Three individuals in particular played a critical role in the conception and promotion of The Institute: Lemuel Robertson, Associate Professor of Classics at UBC and Chairman of the Archaeological Institute, Frank Wesbrook, the university's first president, and S.D. Scott, editor of the Vancouver News-Advertiser. Despite the central role that these individuals played in the genesis of The Institute, the ultimate success of this organization was guaranteed by an extraordinary confluence of several distinct, economic and social phenomena within the emerging intellectual and professional community of Vancouver. As Eric Damer (1995) describes, in his comprehensive thesis on The Institute's first 23 years(1), the emergence and survival of The Institute was ultimately the product of the mutual interest of local learned societies, professional organizations, the new university and community leaders [Table 1]. Each saw in The Institute an opportunity to promote their own particular goals of academic and professional education. This remarkable fusion of "town and gown" is demonstrated by the list of organizations which lent their formal support to The Institute [Table 2] by sponsoring lectures and providing speakers in their own subject areas. The composition of the first Institute council in 1916 mirrored the coalescing of town and gown interests, maintained to this day [Table 3]. While several of these organizations eventually disaffiliated from The Institute to pursue their goals independently, other organizations such as the BC Medical Association, BC Music Teachers Federation, and the League of Nations Society subsequently sought affiliation with The Institute. This remarkably diverse range of interests was reflected in the nature of The Institute lectures. Table 4 lists the first year of lectures, and Table 5 provides a short summary by subject matter for the first 2 decades.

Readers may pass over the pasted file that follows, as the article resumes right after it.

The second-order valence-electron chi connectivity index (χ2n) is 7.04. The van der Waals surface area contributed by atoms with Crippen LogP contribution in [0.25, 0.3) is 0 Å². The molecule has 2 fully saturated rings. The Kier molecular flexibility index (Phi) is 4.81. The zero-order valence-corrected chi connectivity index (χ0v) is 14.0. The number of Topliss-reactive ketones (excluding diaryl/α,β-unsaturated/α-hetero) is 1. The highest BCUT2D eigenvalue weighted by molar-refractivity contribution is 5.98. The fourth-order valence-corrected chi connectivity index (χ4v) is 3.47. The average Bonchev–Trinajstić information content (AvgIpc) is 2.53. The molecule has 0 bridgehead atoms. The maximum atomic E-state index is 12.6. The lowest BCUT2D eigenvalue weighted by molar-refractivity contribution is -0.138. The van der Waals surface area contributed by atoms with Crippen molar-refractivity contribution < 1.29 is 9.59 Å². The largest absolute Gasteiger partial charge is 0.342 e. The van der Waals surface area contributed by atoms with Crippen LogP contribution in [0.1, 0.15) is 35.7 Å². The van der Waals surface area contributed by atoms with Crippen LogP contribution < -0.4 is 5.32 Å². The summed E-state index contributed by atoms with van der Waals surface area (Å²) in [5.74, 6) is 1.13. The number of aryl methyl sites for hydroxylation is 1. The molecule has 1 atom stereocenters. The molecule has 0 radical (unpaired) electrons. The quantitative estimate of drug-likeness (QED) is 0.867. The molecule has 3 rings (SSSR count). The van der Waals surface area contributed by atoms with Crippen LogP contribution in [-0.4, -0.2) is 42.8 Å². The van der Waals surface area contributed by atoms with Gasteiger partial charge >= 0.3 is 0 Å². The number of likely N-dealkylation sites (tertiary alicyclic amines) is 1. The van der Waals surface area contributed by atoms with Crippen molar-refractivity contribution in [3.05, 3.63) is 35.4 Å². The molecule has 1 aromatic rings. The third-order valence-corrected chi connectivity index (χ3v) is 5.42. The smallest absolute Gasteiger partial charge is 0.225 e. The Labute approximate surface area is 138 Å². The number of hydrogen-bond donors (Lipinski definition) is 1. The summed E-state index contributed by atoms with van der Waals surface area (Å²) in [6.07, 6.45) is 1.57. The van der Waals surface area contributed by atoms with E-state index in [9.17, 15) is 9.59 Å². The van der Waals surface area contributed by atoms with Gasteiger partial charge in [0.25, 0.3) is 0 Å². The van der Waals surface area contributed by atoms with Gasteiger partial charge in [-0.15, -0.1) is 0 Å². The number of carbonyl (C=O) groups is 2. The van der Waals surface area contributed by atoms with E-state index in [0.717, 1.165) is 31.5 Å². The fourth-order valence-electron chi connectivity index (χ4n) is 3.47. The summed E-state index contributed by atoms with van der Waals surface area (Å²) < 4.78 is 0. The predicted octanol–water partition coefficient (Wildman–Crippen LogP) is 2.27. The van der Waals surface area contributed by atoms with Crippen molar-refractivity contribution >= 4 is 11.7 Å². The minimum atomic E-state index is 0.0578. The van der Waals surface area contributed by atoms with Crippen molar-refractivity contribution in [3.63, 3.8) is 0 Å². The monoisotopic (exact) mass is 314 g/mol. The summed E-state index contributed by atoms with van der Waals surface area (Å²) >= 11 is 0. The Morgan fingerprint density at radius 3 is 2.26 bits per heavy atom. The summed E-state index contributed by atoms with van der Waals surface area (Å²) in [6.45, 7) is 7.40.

Damer identifies several important trends in the initial 23-year period: (1) a shift in the nature of UBC's association with The Institute from an early host for the lecture series to the central sponsor of the organization's primary function of public education; (2) a moderate shift in the focus of lecture topics from academic "arts and science" topics to "people-interest topics" to broaden the public interest and participation in the lecture series; and (3) shifting fortunes with respect to attendance and financial health, due in no small part to the changing locus and timing of lectures during The Institute's formative years [Table 6]. (See also Williams, 1956).